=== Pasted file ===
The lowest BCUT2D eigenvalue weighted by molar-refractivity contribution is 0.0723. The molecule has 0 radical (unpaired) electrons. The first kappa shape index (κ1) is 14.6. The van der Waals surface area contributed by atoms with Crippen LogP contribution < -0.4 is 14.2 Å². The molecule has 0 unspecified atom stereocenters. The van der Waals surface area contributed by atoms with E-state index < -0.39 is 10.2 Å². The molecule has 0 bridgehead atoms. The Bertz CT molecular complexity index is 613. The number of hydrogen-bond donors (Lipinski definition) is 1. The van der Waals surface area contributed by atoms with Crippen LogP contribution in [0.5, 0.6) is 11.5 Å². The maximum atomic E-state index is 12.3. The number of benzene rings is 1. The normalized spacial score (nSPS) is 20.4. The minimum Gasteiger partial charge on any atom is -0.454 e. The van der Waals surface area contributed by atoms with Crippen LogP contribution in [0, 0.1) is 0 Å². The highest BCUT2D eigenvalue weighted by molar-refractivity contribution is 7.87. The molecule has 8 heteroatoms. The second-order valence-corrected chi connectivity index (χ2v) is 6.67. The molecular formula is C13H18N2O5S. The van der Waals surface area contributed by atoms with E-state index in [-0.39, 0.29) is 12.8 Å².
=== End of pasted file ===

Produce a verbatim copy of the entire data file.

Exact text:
The lowest BCUT2D eigenvalue weighted by molar-refractivity contribution is 0.0723. The molecule has 0 radical (unpaired) electrons. The first kappa shape index (κ1) is 14.6. The van der Waals surface area contributed by atoms with Crippen LogP contribution < -0.4 is 14.2 Å². The molecule has 0 unspecified atom stereocenters. The van der Waals surface area contributed by atoms with E-state index < -0.39 is 10.2 Å². The molecule has 0 bridgehead atoms. The Bertz CT molecular complexity index is 613. The number of hydrogen-bond donors (Lipinski definition) is 1. The van der Waals surface area contributed by atoms with Crippen LogP contribution in [0.5, 0.6) is 11.5 Å². The maximum atomic E-state index is 12.3. The number of benzene rings is 1. The normalized spacial score (nSPS) is 20.4. The minimum Gasteiger partial charge on any atom is -0.454 e. The van der Waals surface area contributed by atoms with Crippen LogP contribution in [0, 0.1) is 0 Å². The highest BCUT2D eigenvalue weighted by molar-refractivity contribution is 7.87. The molecule has 8 heteroatoms. The second-order valence-corrected chi connectivity index (χ2v) is 6.67. The molecular formula is C13H18N2O5S. The van der Waals surface area contributed by atoms with E-state index in [-0.39, 0.29) is 12.8 Å².